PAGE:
But again the voice sounded, "Follow me," and St. Peter followed the shining messenger through the prison door and past the soldiers who kept guard outside. Every door silently opened to let them pass. Not a soldier challenged them; and when at last they came to the iron gate which led into the city, that too swung back to let them through. Into the city streets they went—streets which St. Peter knew well—and suddenly he found himself alone, with no guiding light and no angel companion.
It was not a dream. The cool night air blew upon his cheek, the stars were quietly shining overhead, and he knew every house of the street in which he stood. Then the truth flashed upon him. God had sent His angel to deliver him, and he was free. The people were baulked of their prey, and the Easter dawn would bring him life, not death.
There had been no sleep for St. Peter's friends that night. In a house close by they were still praying and watching for the dawn, when a knock sounded at the door of the gate, and a young maid, called Rhoda, went hastily to see who was there. In those terrible times a knock might mean some fresh terror. The maid would not open the door until she knew who it was who knocked, and she listened intently to the voice which answered her from without.
It was a voice she knew, she was quite sure of it. Overjoyed and full of wonder, she did not stop to open the gate, but ran swiftly back to tell the others. The very man they were praying for was standing there, knocking at the door, she declared.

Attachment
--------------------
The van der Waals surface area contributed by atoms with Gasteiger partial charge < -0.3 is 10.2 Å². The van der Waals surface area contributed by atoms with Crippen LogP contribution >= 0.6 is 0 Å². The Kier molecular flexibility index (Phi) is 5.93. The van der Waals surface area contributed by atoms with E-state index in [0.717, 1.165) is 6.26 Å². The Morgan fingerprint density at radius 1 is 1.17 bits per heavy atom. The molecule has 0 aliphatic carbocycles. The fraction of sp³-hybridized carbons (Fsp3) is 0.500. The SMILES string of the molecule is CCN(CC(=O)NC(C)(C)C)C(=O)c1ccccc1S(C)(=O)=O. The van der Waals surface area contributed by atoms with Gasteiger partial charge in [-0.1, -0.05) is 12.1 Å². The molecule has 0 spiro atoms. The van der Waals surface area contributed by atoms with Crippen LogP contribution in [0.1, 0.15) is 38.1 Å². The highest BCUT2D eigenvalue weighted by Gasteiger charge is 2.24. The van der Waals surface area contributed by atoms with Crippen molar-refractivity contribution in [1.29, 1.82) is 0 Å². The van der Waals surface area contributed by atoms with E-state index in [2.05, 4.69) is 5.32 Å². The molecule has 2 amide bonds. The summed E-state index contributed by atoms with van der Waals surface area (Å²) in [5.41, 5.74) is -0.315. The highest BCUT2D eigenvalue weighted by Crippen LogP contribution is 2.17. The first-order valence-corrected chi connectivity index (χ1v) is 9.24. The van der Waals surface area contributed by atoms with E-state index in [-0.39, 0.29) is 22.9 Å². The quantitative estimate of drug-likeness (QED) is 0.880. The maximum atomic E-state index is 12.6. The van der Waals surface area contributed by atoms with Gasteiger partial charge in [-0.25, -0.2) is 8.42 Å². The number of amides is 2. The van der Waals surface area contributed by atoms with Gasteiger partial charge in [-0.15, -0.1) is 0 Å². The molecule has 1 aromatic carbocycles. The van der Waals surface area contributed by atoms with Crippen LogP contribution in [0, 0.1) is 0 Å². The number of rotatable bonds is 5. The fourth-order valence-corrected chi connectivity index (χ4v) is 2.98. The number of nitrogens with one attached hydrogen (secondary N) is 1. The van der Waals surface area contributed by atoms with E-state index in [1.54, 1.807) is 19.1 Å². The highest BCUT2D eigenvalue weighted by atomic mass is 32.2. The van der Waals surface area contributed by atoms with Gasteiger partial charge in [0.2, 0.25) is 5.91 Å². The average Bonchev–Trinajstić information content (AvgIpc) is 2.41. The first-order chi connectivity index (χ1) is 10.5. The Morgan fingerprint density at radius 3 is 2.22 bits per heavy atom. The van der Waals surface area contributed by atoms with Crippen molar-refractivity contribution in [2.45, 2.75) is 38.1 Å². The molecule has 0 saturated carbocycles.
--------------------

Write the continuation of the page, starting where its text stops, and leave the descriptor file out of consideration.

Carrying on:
"Thou art mad," they answered her almost roughly. This was no time for idle imaginations. But there was no doubt she believed what she said. There was a ring of absolute certainty in her voice, and at last some of them began to think that perhaps it was St. Peter's spirit which had stood there.
But the knocking still sounded on the door. Could a spirit knock so loudly? At least it was wiser to open the door and see who was there. And so at last the gate was cautiously opened, and St. Peter stood before them.
The cries of surprise and delight were checked almost as soon as uttered. There was much need still for caution, and St. Peter held up his hand to command silence. Then, in breathless hush, they led him in, and he told them the story of his deliverance, and how at the angel's touch the chains had fallen from his hands, and the bolts and bars had slipped back.
So for a time St. Peter was still free to carry on his Master's work. But the end, when it came, was as welcome to him as the shining angel had been, for this time it was through the gates of death that he passed into the presence of the King.
We cannot be quite sure by what death the old fisherman saint glorified his Master, but people think that it was at Rome that he gave up his life. An old story tells us that St. Peter was fleeing away from that city to escape death, when, on the great road leading to Rome, he met his Master walking wearily towards the city, carrying a cross upon His back.
"Master, whither goest Thou?" asked St. Peter.
"I go to Rome to be crucified in thy place," answered the King.
Then St. Peter knew that he had done wrong in leaving his post of duty at which God had put him, and he turned back bravely to meet his death.
It was the same death as that Master had suffered; only, to the humble, loving soul of His servant, it seemed too great an honour to die as his Master had done, and he begged that he might be crucified head downwards, to mark the difference between himself and his King.